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Why are we fortifying our bread with iodine?

SMC Alert


Why are we fortifying our bread with iodine?

Iodine is one of the essential nutrients which our bodies need in order to function properly. It’s most well-known for being an important constituent of our thyroid hormones, which regulate metabolism and, in children, normal growth and development.

It’s also very important for brain development in unborn, and young, children. Indeed, researchers from Otago have shown that correcting mild iodine deficiency in children improves their intelligence.

Iodine is also something in which most New Zealanders, not just our children, are increasingly deficient. There are a number of reasons for this, including changing diet over the last few years and changing practices in the dairy industry. In addition, the iodine content of New Zealand soils is low, meaning that our fruits, vegetables and grains have low iodine content.

To combat this deficiency, the salt used to make bread in New Zealand (excepting organic and salt-free breads, and some home-bake bread mixes) will be replaced with iodised salt from early next month. The iodisation of bread means that people will not have to increase their salt intake in order to improve their iodine intake.

The move follows a decision by the Government to delay mandatory fortification of folic acid in bread until at least May 2012. Across the Tasman, Australian bakers were required to add folate to bread from this week in a bid to cut spina bifida rates.

Food Standards Australia New Zealand has concluded that any risk from iodine fortification is very small across all groups. A fact sheet containing more information can be found here.

The Science Media Centre gathered comment from local experts on the mandatory fortification.

Professor Christine Thomson, of the Department of Human Nutrition at the University of Otago, comments:

“Researchers in the Department of Human Nutrition at University of Otago identified the re-emergence of mild iodine deficiency in New Zealand in the early 1990s, in spite of adequate iodine status reported during the 1960s-1980s. The low iodine content of our soils was the reason for the high incidence of iodine deficiency goitre prior to iodisation of salt in the early 1940s. The reduction in iodine status (as measured by urinary iodine excretion) during the last two decades throughout New Zealand is due mainly to the reduction in the use of iodophors as a cleaning agent in the dairy industry, resulting in lower iodine content of our dairy foods. In other words, much of our iodine intake during the adequate years was coming from iodine contamination of dairy products rather than iodised salt. A reduction in the use of iodised salt at the table and in cooking as a result of changes in dietary patterns has also contributed to the recent re-emergence of mild iodine deficiency. In particular, there has been an increase in the consumption of processed foods; salt used in manufactured and processed foods is not iodised in New Zealand.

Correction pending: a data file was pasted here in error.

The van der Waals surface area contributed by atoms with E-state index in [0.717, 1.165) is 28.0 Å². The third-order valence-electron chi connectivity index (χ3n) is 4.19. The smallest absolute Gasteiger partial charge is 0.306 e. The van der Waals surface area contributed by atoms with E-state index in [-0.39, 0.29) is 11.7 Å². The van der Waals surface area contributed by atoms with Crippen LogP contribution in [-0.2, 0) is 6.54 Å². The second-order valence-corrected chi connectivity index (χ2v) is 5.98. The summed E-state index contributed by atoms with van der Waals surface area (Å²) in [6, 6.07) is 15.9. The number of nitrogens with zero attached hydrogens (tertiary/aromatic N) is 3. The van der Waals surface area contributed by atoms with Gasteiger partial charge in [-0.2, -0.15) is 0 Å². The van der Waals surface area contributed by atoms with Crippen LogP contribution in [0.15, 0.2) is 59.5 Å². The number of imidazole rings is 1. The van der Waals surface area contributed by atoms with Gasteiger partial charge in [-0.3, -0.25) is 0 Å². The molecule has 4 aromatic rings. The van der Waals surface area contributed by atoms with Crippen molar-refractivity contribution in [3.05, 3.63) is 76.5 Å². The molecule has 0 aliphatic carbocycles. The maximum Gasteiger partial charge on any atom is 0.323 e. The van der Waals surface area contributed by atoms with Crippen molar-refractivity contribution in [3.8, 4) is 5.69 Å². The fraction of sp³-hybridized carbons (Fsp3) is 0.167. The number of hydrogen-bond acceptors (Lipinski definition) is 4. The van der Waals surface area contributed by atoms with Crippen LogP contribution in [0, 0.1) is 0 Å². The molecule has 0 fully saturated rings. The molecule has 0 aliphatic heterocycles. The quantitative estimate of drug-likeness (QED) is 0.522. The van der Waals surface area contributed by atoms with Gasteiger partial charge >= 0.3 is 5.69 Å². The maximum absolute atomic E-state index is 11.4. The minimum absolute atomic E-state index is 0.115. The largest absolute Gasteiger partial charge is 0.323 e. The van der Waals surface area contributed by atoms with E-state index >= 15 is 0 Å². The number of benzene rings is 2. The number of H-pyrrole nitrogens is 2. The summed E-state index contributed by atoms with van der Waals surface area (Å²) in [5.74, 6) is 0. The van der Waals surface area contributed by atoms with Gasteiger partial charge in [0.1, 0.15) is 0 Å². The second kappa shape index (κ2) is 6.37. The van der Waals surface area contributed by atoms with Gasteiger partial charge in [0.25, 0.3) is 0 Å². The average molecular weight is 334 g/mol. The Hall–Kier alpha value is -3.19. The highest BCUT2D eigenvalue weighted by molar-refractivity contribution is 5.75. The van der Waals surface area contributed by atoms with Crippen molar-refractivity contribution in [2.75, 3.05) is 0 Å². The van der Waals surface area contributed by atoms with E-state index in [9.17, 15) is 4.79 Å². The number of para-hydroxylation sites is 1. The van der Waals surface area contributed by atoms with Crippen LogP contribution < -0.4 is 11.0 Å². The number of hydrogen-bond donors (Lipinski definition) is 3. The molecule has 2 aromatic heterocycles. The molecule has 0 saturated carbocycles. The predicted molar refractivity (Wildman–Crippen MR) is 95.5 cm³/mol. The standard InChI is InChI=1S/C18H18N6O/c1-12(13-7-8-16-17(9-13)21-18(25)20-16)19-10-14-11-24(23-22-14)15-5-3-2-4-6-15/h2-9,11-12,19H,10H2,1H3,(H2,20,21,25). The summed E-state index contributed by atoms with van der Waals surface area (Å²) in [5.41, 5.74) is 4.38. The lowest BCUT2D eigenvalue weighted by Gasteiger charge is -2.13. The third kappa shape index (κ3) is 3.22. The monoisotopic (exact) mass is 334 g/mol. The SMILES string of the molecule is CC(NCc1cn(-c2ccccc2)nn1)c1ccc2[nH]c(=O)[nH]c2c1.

“Subsequent research by us indicated that the low iodine status is being reflected in disturbances in thyroid hormone metabolism, enlarged thyroid glands (goitre) and more recently a possible impairment in cognitive function of children. This situation is likely to worsen unless measures are taken to increase our iodine status. The most vulnerable groups in the population are pregnant and lactating women, as vital foetal mental and physical development occurs during pregnancy and during early infancy. Young children are also vulnerable to iodine deficiency in terms of cognitive and physical development.

“Mandatory fortification of bread will go some way towards safeguarding the population from iodine deficiency and will increase the iodine status of most of the population to adequate levels. However, it will not be sufficient to meet the very high requirements for iodine for pregnant women, and iodine supplements are still recommended during pregnancy.

“Universal salt iodisation (ie iodisation of all salt used in processed food and table salt) is the recommended method for eliminating iodine deficiency around the world, but has not been adopted in New Zealand and Australia because of the perceived resistance from the food industry. Bread was chosen as a convenient and relatively easy first step as the salt already in bread will simply be replaced with iodised salt.

“Iodine fortification is necessary in New Zealand ultimately because of our low soil content resulting in low iodine concentrations of food. Folic acid fortification is the replacement of a nutrient removed during processing of cereals. For both there is good evidence for beneficial effects of fortification on health. Iodine fortification is not controversial probably because we already have iodised salt and so is not a new issue for the public.

“Consumption of iodine-rich foods such as fish, sushi, eggs and dairy products is still a sensible option for improving iodine status and also provides many other essential nutrients.”